“I was scared,” Polanco said. “Just getting the call and hearing my dad talk about what's going on, how they're transporting people to the hospitals and all this stuff… He was very confident on certain things, but from my mom I would get more of the honest truth, and it was just like unsure what's going on and how things are running.”
Polanco, his friends and family said, was terrified of bringing the virus home from the prison to his wife and daughter. Despite his best precautions, they still got infected. While they recovered at home, he was hospitalized and died August 9. Vincent said his father’s death was “a hundred percent” preventable, blaming “higher-ups and their decisions” for sparking the outbreak and not providing proper protective equipment in the early stages.
Across the state, nine California prison workers have died from COVID-19 and over 3,000 have been infected. A union for prison workers filed a grievance against the state in July, alleging that dangerous working conditions caused a “failure to quarantine or isolate inmates with suspected exposure” and “inadequate supplies” of masks and other protective gear.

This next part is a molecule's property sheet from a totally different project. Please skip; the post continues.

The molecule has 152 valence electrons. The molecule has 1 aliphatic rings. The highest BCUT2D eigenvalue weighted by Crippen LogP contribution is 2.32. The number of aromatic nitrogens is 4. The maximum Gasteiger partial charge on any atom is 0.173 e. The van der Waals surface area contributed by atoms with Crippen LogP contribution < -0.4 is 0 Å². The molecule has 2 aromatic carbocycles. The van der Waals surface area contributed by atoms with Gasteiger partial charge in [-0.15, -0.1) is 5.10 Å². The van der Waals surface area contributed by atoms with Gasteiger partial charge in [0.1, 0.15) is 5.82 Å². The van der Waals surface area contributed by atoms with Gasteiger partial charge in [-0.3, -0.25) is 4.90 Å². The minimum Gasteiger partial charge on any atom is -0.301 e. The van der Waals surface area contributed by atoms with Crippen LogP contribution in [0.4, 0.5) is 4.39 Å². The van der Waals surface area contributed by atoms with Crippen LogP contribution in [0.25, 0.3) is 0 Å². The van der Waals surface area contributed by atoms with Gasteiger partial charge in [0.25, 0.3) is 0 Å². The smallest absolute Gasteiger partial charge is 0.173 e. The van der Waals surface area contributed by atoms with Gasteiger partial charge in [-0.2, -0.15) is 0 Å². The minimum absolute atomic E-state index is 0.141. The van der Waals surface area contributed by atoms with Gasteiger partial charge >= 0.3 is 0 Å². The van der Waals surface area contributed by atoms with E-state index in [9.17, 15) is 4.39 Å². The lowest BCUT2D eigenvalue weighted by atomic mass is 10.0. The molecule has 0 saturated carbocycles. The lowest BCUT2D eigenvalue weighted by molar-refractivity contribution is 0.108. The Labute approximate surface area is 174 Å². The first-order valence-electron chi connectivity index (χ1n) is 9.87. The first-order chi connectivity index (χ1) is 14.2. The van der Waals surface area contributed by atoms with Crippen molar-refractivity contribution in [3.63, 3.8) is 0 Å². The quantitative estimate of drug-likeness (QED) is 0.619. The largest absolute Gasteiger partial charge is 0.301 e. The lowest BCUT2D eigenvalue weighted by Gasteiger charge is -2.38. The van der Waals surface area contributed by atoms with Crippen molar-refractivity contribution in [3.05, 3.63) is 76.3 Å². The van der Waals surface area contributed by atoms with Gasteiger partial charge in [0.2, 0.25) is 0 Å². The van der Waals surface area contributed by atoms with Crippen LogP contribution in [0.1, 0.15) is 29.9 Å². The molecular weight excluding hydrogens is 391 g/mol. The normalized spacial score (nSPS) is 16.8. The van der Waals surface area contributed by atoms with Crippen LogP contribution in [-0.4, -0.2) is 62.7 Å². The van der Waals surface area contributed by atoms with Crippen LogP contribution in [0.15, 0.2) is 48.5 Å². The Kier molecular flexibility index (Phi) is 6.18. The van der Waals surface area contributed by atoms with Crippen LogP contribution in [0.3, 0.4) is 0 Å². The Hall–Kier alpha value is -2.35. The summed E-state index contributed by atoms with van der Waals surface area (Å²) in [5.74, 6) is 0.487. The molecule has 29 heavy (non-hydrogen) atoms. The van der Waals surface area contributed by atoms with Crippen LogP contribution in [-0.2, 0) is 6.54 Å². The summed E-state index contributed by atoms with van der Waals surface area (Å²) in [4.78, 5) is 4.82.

A spokesperson for the CDCR said the agency took “unprecedented measures” to bring the outbreak at San Quentin under control, noting that the infection count is down to just 11 active cases among prisoners. Staff at the prison, the spokesperson said, are being tested every 14 days and undergoing screenings upon arrival at work. While most of the 289 sick employees have recovered, 76 are still unable to return to work.